How to Maintain a Safe Workplace When Reopening Your Business During COVID-19
Iowa isn't the only state rolling back or modifying restrictions stemming from the COVID-19 outbreak. As Iowan companies navigate these confusing times, it is important that employers follow the Center for Disease Control and Prevention's (CDC) and the Occupational Safety and Health Administration's (OSHA) guidance for reducing the risk of workplace exposure for all employees.
The CDC recently issued Reopening Guidance on what employers should do as they prepare to reopen. The CDC also published FAQs for Businesses regarding COVID-19 and further guidance on when an employee who contracts COVID-19 should return to work.
Employers have a duty to provide a place of employment that is free from recognized hazards that cause or are likely to cause death or serious physical harm to employees. During this pandemic, that means employers must provide employees with a safe workplace by mitigating their risk of exposure to the virus. If an employer negligently exposes its employees to COVID-19, there is a possibility that the employer could be held liable in a court of law. Practicing effective cleaning, disinfecting, and social distancing tools can help protect employers from potential future liability.
The following tips are compiled from various CDC resources. Following the CDC's guidance will help insulate your company from liability related to COVID-19.
COVID-19 Disinfecting Tips
Coronaviruses on surfaces and objects naturally die within hours to days. Warmer temperatures and exposure to sunlight will reduce the time the virus survives on surfaces and objects.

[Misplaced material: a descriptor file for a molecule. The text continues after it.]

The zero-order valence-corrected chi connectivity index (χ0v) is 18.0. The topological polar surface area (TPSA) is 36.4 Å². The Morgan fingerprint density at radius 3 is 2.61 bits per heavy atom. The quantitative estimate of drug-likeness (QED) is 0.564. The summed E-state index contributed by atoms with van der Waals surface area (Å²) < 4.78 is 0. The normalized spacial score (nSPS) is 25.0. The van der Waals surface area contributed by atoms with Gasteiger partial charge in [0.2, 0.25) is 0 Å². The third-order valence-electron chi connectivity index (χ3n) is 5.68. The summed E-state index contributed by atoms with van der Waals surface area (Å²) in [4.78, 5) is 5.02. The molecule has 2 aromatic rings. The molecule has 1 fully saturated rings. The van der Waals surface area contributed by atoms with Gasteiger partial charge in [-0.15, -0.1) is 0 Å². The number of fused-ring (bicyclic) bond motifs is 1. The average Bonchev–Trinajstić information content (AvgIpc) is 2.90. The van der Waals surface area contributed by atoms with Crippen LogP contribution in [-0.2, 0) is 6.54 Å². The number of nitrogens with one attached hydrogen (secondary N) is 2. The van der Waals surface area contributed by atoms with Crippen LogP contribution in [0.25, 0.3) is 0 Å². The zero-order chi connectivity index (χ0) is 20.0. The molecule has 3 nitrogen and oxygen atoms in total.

Normal routine cleaning with soap and water removes germs and dirt from surfaces. It lowers the risk of spreading COVID-19.
Disinfectants kill germs on surfaces. By killing germs on a surface after cleaning, you can further lower the risk of spreading infection. EPA-approved disinfectants are an important part of reducing the risk of exposure to COVID-19. If disinfectants on the list are not available, alternatives acn be used (for example, 1/3 cup bleach added to 1 gallon of water, or 70% alcohol solutions). Bleach solutions are effective for disinfection up to 24 hours.
Store and use disinfectants in a responsible and appropriate manner, following the instructions on the labels. Do not mix bleach or other cleaning and disinfecting products together - this can be very dangerous.
Do not overuse or stockpile disinfectants or other supplies. While that may be helpful to you, it results in shortages for others to use in critical situations. Buy what you need and no more.
Where gloves appropriate for the chemicals being used when you are cleaning and disinfecting.